Cyber security for cars – the impact of connectivity on security and privacy

Rocio De la Cruz, principal associate at Gowling WLG

The UK is fast becoming a global hub for the development of connected and autonomous vehicle technologies including testing of driverless vehicles in the urban environment.

But how is the industry being affected by legislation governing privacy? asks Rocio De la Cruz, principal associate at Gowling WLG.

Millions of vehicles worldwide are being implemented with in-vehicle computer systems and connected devices, raising many concerns concerning privacy.

Autonomous and connected vehicles (ACVs) collect data from numerous sources in order to deliver both the basic mobility function and broader societal benefits.

Personal data relating to insurance, taxes, locations, mileage, fees and bookings will all need to be processed to provide the service. If customers opt into other services such as Wi-Fi, entertainment, telephony and marketing services—such data will be processed by a number of different operators.

Some of these operators may want or need to share data between themselves, therefore forming a complex scenario where the implementation of data protection and e-commerce requirements will have different implications.

Aerial view of Shanghai Highway at Night

The data protection regime under the Data Protection Act 1998 and General Data Protection Regulation (EU) 2016/679 (GDPR), which will become enforceable from

25 May, 2018, presents a number of key challenges to the ACVs industry. Those causing more concern are:


Personal data has to be collected for ACVs to work properly. Any journey would enable identification and tracking of individuals by multiple organisations. This personal data could be used by the car itself, insurers, other vehicles, traffic planners, the police, commercial organisations and infrastructure.

Unless there are valid reasons for processing such data without obtaining consent, for example, where processing is necessary for the performance of a contract, or for sensitive personal data where processing is necessary to protect the vital interests of individuals by the police, users’ consent must be obtained and kept secure.

This need for clear consent is making data controllers think about how privacy notices could be redesigned to ensure that users fully understand them before giving consent. Regulators including the Information Commissioner have mooted the possible use of standardised icons to represent different parts of the privacy notice.

Sharing personal data

Mapping the flow of data between the multiple organisations processing it and determining the security measures to be in place will be crucial to complying with the GDPR.

Where joint controllers, processors and sub-processors are involved in dealing with personal data the role and responsibilities of each party will have to be defined and agreed. Organisations would benefit from collaborating to identify identical and compatible purposes, which might help centralise processing to reduce the number of privacy notices given to each user.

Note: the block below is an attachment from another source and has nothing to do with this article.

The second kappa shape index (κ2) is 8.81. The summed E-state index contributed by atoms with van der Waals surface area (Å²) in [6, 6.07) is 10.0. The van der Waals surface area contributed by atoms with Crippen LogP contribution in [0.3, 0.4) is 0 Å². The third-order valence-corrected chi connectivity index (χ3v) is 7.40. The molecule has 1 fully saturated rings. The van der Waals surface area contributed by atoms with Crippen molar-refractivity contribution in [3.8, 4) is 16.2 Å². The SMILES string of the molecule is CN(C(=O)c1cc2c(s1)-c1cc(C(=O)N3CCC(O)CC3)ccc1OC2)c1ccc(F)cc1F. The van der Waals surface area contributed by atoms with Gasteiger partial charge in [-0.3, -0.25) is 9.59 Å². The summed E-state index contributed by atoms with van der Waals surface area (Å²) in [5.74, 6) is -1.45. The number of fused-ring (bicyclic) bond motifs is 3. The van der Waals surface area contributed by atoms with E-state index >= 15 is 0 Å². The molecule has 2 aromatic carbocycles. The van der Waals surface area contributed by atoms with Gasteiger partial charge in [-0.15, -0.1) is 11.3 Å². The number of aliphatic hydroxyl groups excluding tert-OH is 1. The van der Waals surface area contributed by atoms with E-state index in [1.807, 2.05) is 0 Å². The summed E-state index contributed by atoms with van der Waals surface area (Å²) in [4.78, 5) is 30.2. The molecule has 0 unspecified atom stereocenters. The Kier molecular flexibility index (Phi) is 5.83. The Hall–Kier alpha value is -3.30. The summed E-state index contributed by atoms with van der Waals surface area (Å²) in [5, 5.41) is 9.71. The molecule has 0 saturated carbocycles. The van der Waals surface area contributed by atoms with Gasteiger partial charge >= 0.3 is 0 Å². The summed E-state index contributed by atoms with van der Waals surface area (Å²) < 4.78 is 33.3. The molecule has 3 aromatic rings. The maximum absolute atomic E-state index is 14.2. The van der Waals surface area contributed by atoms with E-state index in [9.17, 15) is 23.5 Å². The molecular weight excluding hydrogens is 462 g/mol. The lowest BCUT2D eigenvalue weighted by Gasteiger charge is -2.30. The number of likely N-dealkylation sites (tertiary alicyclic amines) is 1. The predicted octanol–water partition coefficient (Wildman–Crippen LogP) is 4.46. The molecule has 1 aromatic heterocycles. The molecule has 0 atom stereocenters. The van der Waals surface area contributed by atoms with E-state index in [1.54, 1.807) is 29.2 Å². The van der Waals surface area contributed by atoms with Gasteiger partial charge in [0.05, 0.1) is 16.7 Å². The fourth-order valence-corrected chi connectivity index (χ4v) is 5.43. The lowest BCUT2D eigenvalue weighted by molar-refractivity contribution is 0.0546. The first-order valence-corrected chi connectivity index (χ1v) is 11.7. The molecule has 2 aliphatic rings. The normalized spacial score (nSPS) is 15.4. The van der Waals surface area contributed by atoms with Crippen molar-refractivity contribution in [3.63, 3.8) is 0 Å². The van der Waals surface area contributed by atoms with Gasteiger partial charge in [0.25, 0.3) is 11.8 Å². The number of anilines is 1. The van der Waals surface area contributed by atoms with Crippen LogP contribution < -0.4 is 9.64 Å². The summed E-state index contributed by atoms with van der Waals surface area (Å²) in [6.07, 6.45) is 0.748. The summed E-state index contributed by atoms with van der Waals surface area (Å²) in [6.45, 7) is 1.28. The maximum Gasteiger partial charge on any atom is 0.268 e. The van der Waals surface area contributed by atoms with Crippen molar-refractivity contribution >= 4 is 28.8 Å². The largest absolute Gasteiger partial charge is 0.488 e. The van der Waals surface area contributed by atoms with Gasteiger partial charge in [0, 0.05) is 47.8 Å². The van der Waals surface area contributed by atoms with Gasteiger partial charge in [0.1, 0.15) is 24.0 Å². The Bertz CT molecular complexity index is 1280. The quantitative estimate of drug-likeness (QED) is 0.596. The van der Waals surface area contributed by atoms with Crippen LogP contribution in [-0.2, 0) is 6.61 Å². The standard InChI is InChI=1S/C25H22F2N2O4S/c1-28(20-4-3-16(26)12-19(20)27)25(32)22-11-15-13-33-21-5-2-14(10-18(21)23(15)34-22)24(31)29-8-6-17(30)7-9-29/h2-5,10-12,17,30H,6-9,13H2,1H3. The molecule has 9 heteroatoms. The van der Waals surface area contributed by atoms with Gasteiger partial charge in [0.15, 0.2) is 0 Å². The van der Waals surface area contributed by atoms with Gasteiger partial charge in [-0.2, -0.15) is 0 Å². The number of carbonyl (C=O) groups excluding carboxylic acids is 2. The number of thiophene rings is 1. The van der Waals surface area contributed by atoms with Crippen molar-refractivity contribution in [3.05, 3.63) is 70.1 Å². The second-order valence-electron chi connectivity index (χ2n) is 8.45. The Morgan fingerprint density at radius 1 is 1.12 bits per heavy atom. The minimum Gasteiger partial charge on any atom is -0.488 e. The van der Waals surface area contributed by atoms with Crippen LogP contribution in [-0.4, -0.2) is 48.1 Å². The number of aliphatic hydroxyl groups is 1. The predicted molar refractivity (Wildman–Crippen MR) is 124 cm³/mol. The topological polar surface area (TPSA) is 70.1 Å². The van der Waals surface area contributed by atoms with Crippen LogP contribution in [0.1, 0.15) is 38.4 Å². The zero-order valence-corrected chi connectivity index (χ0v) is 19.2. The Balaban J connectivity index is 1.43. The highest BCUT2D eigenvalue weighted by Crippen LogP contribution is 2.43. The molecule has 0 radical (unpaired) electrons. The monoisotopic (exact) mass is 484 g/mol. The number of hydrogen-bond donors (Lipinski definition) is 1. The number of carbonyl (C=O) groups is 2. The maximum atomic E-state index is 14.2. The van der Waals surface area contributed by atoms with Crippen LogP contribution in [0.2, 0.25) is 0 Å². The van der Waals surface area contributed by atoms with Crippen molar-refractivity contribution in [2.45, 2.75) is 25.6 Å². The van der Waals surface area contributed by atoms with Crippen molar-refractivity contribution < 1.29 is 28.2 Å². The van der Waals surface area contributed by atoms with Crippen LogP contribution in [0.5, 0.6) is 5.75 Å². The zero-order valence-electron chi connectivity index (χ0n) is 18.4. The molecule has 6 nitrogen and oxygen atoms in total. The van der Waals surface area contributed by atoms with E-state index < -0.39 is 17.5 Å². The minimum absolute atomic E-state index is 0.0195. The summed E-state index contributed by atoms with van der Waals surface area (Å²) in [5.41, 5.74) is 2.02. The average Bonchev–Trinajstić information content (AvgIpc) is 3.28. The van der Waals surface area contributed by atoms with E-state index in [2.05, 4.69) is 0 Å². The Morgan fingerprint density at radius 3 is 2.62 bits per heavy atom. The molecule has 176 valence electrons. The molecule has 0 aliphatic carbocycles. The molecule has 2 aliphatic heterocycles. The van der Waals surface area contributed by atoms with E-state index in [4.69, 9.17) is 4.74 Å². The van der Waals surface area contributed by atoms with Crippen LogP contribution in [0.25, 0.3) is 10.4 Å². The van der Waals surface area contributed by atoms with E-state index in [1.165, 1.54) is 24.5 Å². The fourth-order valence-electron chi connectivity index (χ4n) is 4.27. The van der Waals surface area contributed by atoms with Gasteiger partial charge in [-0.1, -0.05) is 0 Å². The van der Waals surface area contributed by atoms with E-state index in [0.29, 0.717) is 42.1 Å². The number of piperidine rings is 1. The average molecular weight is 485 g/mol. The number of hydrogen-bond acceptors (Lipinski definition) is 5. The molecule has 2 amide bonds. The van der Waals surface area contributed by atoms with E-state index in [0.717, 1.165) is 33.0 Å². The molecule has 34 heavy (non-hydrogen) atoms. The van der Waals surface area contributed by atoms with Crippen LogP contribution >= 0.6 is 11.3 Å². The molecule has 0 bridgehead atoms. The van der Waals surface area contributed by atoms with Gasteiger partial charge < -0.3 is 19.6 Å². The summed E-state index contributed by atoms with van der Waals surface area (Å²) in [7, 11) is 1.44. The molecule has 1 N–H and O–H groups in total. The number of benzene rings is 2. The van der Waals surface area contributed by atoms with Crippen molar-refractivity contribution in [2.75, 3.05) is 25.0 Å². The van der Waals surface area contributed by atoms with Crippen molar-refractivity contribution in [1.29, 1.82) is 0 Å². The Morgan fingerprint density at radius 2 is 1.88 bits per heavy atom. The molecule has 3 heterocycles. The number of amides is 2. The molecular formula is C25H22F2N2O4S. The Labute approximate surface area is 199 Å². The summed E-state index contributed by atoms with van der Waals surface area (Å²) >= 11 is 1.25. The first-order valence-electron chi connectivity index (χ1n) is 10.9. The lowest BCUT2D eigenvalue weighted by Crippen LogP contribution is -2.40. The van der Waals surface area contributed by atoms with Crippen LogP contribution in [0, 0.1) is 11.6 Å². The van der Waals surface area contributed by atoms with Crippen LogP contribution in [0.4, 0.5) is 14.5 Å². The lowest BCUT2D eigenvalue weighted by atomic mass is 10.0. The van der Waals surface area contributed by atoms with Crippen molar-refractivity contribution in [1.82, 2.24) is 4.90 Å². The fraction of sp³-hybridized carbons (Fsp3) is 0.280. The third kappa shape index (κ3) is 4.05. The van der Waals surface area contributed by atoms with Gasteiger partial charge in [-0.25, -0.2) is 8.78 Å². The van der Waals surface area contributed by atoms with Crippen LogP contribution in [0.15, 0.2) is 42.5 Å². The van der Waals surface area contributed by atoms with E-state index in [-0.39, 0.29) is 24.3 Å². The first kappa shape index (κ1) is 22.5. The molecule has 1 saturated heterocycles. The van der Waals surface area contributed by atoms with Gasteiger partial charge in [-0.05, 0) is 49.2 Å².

The right to object

Enhanced individual rights in the GDPR such as the right to object will impact considerably on automated decision-making taken by ACVs. The industry needs to work out how users can object or withdraw their consent and build in systems to ensure that these rights are complied with.

Tracking and marketing

Marketers and other operators will use cookies and other tracking technologies when interacting with ACVs users, either because this might be necessary (e.g. use by the police), or to send targeted marketing to individual users.

Rush Hour Traffic on the M6 Motorway

This will also be affected by the forthcoming e-Privacy Regulation (the draft Regulation) for which a draft proposal was published on 10 January, 2017 by the European Commission. While the draft Regulation is at a very early stage, its default position is that all content, metadata and information stored on users’ devices is confidential – regardless of whether or not it is personal data.

The draft Regulation increases the scope of existing legislation and applies to ‘over the top providers’ like WhatsApp, Facebook Messenger and Skype, and applies a higher level of privacy rules for all electronic communications. It takes account of the Internet of Things, which the ACV industry falls into, ensuring privacy of machine-to-machine communications.

Industry bodies are pushing for this sector to be allowed to self-regulate to avoid stifling innovation with red tape and having to deal with legislation that cannot keep pace with the rate of change. To date, legislators and regulators seem to be alive to those requests and are keeping a watchful eye on the progress.

The industry should also consider whether it needs any special positive treatment to ensure that privacy requirements do not strangle the societal benefits that ACV could bring, for example looking for statutory permission to share some level of data for road maintenance, traffic management, route planning or emergency service response.

As ever with privacy, the issue is striking the correct balance that permits innovation without putting any individual’s identity at risk.

The author of this blog is Rocio De la Cruz, principal associate at Gowling WLG

Comment on this article below or via Twitter: @IoTNow_ OR @jcIoTnow


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